It’s Hall of Fame time, and with all the discussion around the interwebs about various candidates’ worthiness for baseball’s highest honor, we at YCPB figured we would put in our two cents on the current Hall of Fame ballot. However, great players doing great things is fairly predictable and boring, and so we have omitted great players like Jeff Bagwell and Mark McGwire and Barry Larkin. We value postseason feats as well, but are missing a couple of players who had prominent ones like Bernie Williams and Edgar Martinez. Most of all, we are looking for seasons and moments that remind us all of why we love baseball, so without further ado:
Juan Gonzalez: On July 5th, 1998, in the final game before the Break, Gonzalez hit two homers and drove in four. It was home runs 25 and 26, and RBIs 98, 99, 100, and 101. 101 RBIs before the All-Star Break had people talking about Hack Wilson’s (still) seemingly untouchable record of 191 in a season, and Gonzalez rode that talk to his second MVP in three years. His torrid RBI pace slowed down in the second half though, and he finished the season with 157 RBIs, not even leading the majors (Sammy Sosa with his 66 homers and 158 RBIs did), though his 157 was the best mark in the AL since Vern Stephens and Ted Williams both drove in 159 for the 1949 Red Sox. The best part? While his RBI pace slowed dramatically, Gonzalez was actually a much better hitter in the second half: he hit .293/.333/.590/.923 with 26 homers and 101 RBIs in the first half, and .353/.411/.686/1.097 with 19 homers and 56 RBIs in the second despite 100 fewer plate appearances.
Javy Lopez: Lopez was one of the better hitting catchers out there, with a career .287/.337/.491 line. In 2003 though, he came to the plate only 495 times. Because of that, his rate stats were not counted among the league leaders, but what stats they were: Lopez hit .328/.378/.687/1.065 with 43 home runs in 129 games. Those 43 homers tied him Albert Pujols for fourth in the NL, and his .687 slugging would have been second only to some guy named Barry Bonds. Making it even more remarkable, Lopez caught 120 games that year. Only Johnny Bench, who hit 45 homers in 1970 in nearly 200 more plate appearances, ever hit more homers in a single season as a catcher, and Bench slugged a full 100 points lower than Lopez. Lopez in 2003 slugged 49 points higher than any catcher ever had before or since (minimum 400 PAs) and for that he gets our vote.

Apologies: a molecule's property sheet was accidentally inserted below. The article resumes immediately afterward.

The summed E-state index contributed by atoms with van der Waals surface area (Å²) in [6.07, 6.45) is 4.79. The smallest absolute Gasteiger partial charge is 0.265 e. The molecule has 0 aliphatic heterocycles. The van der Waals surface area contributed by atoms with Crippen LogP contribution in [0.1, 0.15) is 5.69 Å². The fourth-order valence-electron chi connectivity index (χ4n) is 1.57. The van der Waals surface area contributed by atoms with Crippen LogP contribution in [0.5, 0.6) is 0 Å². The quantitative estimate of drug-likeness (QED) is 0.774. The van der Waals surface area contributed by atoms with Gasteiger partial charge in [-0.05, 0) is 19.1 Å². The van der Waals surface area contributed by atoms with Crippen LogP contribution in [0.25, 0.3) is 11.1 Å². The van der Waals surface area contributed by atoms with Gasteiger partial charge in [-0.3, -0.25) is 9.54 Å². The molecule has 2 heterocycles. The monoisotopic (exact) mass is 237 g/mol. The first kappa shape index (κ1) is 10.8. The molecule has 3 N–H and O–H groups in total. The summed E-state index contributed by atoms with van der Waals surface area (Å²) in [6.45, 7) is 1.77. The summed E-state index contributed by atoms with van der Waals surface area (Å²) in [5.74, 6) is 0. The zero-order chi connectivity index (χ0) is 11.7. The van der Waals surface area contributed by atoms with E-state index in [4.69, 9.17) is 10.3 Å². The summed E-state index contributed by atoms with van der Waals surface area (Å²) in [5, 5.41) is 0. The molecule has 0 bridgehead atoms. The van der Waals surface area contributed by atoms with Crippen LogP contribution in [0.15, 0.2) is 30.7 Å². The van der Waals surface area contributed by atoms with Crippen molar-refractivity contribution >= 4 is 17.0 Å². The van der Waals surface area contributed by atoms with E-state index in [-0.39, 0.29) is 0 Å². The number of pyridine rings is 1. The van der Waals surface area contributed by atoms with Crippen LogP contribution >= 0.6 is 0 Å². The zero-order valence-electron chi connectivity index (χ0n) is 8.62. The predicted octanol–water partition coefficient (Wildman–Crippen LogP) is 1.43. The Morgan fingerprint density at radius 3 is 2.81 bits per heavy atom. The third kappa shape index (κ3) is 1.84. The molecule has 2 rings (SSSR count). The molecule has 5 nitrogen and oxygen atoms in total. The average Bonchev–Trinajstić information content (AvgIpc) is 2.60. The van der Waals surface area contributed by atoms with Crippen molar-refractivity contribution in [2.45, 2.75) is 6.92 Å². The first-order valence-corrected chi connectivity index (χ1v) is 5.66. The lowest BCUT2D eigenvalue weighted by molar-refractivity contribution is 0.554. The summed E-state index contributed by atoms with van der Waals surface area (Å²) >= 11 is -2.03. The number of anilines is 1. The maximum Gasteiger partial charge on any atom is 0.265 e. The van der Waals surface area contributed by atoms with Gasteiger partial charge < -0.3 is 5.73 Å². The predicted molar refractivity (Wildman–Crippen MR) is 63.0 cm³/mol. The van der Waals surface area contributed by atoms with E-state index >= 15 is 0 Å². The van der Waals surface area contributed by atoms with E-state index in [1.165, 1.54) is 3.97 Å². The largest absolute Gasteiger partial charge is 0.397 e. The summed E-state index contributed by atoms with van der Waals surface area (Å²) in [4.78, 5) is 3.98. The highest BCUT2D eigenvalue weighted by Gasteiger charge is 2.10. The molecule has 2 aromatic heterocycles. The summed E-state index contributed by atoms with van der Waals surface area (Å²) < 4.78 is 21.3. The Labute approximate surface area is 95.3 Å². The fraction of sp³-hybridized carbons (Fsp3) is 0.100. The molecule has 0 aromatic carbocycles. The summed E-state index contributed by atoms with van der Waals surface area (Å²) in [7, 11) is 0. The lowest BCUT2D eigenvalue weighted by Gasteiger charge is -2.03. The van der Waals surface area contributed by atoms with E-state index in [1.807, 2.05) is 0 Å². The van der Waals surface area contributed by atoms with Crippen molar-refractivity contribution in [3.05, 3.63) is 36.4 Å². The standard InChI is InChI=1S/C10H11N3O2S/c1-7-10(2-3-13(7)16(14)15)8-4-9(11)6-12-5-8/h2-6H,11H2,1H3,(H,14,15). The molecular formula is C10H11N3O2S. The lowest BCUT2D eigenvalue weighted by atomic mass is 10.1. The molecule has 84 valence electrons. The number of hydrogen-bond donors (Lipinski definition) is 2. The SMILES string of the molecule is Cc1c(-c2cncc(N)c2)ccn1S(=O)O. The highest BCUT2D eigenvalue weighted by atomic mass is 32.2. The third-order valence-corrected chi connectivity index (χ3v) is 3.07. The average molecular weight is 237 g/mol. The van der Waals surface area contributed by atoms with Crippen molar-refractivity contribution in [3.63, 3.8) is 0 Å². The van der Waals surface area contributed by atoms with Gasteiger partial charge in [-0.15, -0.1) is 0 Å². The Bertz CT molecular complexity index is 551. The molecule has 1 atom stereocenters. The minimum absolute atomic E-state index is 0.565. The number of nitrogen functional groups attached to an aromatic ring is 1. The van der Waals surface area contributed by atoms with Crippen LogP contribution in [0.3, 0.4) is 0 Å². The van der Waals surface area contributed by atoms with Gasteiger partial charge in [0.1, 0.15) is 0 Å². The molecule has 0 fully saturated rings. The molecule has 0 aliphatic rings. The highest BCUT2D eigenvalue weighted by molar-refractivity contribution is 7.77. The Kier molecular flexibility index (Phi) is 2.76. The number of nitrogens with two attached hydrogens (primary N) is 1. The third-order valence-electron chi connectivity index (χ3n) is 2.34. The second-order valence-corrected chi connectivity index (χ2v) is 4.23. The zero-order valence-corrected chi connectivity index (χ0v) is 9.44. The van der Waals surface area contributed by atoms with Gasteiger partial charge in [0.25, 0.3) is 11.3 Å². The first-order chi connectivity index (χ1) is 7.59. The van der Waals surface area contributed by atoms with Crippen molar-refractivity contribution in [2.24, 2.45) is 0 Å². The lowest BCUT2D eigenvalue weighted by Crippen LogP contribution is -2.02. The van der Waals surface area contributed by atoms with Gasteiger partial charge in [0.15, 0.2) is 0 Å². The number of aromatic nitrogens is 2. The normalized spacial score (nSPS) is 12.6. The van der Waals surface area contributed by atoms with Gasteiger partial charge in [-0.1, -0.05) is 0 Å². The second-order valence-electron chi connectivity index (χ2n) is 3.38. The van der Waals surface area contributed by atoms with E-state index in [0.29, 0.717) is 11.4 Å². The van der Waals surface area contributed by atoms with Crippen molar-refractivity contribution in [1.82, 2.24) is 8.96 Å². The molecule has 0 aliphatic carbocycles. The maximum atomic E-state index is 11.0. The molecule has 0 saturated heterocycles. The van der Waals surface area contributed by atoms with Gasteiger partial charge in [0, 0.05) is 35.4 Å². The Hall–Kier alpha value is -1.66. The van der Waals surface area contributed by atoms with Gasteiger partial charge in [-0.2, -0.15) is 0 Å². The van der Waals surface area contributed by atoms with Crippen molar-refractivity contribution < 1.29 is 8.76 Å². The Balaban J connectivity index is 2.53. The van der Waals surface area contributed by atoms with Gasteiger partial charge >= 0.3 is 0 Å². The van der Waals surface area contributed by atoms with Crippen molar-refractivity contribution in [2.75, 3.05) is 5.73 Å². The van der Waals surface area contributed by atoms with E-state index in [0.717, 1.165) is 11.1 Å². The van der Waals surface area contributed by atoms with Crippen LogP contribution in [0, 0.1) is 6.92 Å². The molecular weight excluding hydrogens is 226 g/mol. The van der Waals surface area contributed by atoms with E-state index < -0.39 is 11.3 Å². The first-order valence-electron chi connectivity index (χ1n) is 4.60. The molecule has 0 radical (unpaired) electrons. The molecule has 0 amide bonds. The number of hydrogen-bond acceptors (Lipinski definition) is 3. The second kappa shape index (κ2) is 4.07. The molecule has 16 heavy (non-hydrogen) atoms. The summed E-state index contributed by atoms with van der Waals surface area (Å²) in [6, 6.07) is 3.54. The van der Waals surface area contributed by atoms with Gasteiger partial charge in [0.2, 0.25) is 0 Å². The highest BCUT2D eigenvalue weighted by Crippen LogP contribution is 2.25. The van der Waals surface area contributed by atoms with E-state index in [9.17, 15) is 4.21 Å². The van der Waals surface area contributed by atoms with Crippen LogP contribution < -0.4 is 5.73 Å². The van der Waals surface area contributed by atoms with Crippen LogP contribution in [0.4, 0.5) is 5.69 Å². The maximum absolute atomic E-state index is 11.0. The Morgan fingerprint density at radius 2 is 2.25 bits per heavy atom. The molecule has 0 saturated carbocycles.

Jack Morris: Morris was a very good pitcher, but his Hall of Fame case essentially rests on a single game. No matter how good a pitcher you are, throwing an extra inning complete game shutout in Game 7 of the World Series is as unpredictable as it gets, and while some of his supporters seem to think so, Morris was hardly the best pitcher of his era. He likely would have fallen off the ballot years ago if not for Chuck Knoblauch fooling Lonnie Smith in the 8th, but pitch that great game he did, and through it he seems poised to get over 60% of the actual Hall of Fame vote. That is good enough to get ours.
Tony Womack: The speedy second baseman-turned-outfielder-turned-shortstop-turned-utility guy played seven full seasons, thrice led the league in steals (his 72 stolen bases in 1999 remains the second highest mark of the last 14 years) but only once put together a bWAR of greater than 1. That year, 2004, was by far his best season with the bat, hitting .307/.349/.385/.735, 91+ (all career highs). His career 72 OPS+ ranks 10th worst among the 572 players with 5000 plate appearances since WWII. Point is, the guy was not a threat with the stick. So why does he get our vote? Because while everyone remembers Luis Gonzalez’s World Series winning blooper over the drawn-in infield, it was Womack’s double off Mariano Rivera that tied the game and set that up. A light hitting lefty doubling in the biggest spot possible off a guy who limited lefties to a .187/.226/.209 line that year? Tony Womack hitting arguably the biggest hit in the history of the Diamondbacks? Give that man a plaque.